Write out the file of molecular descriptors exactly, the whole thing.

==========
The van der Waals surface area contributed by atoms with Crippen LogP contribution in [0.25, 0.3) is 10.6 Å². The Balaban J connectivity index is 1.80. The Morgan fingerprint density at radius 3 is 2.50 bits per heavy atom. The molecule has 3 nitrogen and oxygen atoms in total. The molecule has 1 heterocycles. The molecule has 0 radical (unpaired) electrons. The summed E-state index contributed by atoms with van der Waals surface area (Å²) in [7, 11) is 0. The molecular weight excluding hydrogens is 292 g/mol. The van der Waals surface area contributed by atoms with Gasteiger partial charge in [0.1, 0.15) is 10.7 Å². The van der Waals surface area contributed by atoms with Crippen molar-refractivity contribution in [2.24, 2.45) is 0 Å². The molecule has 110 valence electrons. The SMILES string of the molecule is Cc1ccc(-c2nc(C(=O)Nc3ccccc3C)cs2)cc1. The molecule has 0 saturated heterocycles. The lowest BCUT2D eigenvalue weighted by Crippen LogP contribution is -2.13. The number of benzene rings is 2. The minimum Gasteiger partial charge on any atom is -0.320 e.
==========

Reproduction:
The van der Waals surface area contributed by atoms with Crippen LogP contribution in [0.25, 0.3) is 10.6 Å². The Balaban J connectivity index is 1.80. The Morgan fingerprint density at radius 3 is 2.50 bits per heavy atom. The molecule has 3 nitrogen and oxygen atoms in total. The molecule has 1 heterocycles. The molecule has 0 radical (unpaired) electrons. The summed E-state index contributed by atoms with van der Waals surface area (Å²) in [7, 11) is 0. The molecular weight excluding hydrogens is 292 g/mol. The van der Waals surface area contributed by atoms with Gasteiger partial charge in [0.1, 0.15) is 10.7 Å². The van der Waals surface area contributed by atoms with Crippen molar-refractivity contribution in [2.24, 2.45) is 0 Å². The molecule has 110 valence electrons. The SMILES string of the molecule is Cc1ccc(-c2nc(C(=O)Nc3ccccc3C)cs2)cc1. The molecule has 0 saturated heterocycles. The lowest BCUT2D eigenvalue weighted by Crippen LogP contribution is -2.13. The number of benzene rings is 2. The minimum Gasteiger partial charge on any atom is -0.320 e.